The industries with the greatest share of ethnic diversity include agriculture, forestry, fishing and hunting (33.5% Hispanic or Latino employment); accommodation and food services (17.1%); administrative and waste services (15.9%); manufacturing (15.4%); and construction (13.1%). One important detail to note is that most agricultural employment is not captured in our traditional employment metrics since the majority of the industry’s employment isn’t covered by unemployment insurance. Therefore, the share of diverse employment in agriculture is likely understated in these graphs since they only capture a fraction of overall industry employment in the state.

Job Recoveries in the Most Diverse Industries

Some of the industries that are the most ethnically diverse, or rather in the top half of the ethnic diversity graph, were also some of the most racially diverse industries. This includes accommodation and food services, manufacturing, administrative and waste services, and health care and social assistance.

Unfortunately, the industry that is the most racially diverse, and the second most ethnically diverse, is having a difficult time recovering after the initial COVID-19 impacts. Accommodation and food services shed more than half of its jobs in the initial months of COVID-19, and is still down 21 percent from its February employment levels as of October. As restaurant employers in this industry have been able to move part of their operations outside during the warm summer months, this allowed them to increase their patronage and keep staff on payroll. As the colder months of winter roll into Oregon, the harsh weather likely won’t allow restaurant owners to comfortably accommodate outdoor dining. This second blow to the restaurant industry will further hamper the accommodation and food industry’s ability to quickly recover the jobs it shed between March and April.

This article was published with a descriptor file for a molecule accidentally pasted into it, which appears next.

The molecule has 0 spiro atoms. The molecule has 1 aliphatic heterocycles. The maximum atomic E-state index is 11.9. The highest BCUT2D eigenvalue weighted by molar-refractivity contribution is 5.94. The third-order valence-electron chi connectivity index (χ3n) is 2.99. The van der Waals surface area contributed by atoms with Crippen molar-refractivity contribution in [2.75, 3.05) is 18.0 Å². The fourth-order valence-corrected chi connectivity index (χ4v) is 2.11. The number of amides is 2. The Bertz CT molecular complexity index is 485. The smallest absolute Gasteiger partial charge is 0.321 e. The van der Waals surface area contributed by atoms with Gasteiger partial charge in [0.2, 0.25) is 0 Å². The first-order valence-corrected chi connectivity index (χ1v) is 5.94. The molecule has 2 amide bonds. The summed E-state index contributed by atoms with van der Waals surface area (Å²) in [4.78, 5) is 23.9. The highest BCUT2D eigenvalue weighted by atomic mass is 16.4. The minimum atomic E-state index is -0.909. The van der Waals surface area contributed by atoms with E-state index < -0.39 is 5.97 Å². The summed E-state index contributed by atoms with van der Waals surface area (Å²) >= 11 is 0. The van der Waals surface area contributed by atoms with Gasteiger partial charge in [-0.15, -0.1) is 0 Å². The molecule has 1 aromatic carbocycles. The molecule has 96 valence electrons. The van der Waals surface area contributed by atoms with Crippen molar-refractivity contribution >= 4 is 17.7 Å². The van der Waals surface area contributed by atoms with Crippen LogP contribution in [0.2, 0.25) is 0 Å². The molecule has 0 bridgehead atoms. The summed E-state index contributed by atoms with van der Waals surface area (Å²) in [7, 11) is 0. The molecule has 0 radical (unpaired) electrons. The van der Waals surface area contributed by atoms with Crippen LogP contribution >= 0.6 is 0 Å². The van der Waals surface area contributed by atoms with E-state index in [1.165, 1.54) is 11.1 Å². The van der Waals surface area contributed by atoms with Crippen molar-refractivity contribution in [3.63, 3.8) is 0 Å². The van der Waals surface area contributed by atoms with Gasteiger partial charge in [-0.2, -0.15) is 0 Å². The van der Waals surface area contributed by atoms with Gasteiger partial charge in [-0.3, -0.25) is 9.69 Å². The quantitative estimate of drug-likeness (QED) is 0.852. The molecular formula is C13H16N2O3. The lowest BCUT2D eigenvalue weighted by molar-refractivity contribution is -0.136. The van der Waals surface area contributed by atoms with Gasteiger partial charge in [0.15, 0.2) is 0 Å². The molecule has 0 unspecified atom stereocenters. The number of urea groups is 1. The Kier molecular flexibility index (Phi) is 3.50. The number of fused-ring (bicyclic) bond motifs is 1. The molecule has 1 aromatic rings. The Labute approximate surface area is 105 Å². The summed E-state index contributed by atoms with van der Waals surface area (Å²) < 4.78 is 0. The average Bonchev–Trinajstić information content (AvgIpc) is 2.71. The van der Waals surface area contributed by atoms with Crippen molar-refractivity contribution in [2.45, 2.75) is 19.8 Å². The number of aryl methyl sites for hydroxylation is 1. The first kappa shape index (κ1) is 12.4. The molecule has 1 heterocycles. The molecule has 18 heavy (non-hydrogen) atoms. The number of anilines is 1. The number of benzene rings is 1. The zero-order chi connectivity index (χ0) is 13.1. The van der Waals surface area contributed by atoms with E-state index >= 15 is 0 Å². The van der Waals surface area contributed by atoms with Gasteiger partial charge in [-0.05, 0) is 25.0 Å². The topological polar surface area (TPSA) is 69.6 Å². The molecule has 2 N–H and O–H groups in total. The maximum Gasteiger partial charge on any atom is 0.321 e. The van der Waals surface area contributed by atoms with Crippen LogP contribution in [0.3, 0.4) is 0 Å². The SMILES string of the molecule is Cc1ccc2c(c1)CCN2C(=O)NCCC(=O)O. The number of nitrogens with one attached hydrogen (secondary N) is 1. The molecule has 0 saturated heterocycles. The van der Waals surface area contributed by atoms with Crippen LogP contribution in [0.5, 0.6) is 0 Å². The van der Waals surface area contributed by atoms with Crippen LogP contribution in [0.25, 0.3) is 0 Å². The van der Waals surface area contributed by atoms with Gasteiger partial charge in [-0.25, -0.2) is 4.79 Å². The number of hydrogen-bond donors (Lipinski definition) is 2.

Another industry that ranks high in its diversity is manufacturing (2nd racially and 4th ethnically). The manufacturing industry shed 8 percent of its jobs at the onset of COVID-19 restrictions, and has only recovered a small fraction of those jobs since then. Still down 7.6 percent from February, the manufacturing industry’s lack of momentum in its recovery has a sizeable impact on the diverse workforce it employs.


Industry employment among the sexes also differs significantly in Oregon. Women’s COVID-19 experience has differed from that of men’s, and much of that has to do with the industries in which they’re employed at a greater rate than men. Gail Krumenauer, State Employment Economist, covers this piece of diversity and the impacts for each sex in her article “Disparate Impact: COVID-19 Job Losses by Sector and Gender in Oregon.”

The Beauty of the World Lies in the Diversity of its People

Oregon may not be at the top of the list of states with the most diverse workforce. However, it has made progress as decades have passed. In 1999, people of color held only 8.8 percent of total nonfarm employment. In 2019, that share has increased by nearly 5 percentage points to 13.3 percent. With respect to ethnic diversity in employment, Oregon’s share of Hispanic or Latino employment was only 6.4 percent in 1999. As of 2019, that share has almost doubled to 12.4 percent of total nonfarm employment. Diversity – in all its forms – is beneficial for all involved. It enhances creativity, encourages an array of perspectives, and leads to better decision-making and problem solving. People of different backgrounds, cultures, and experiences coming together can be quite a powerful thing in building a more balanced labor force.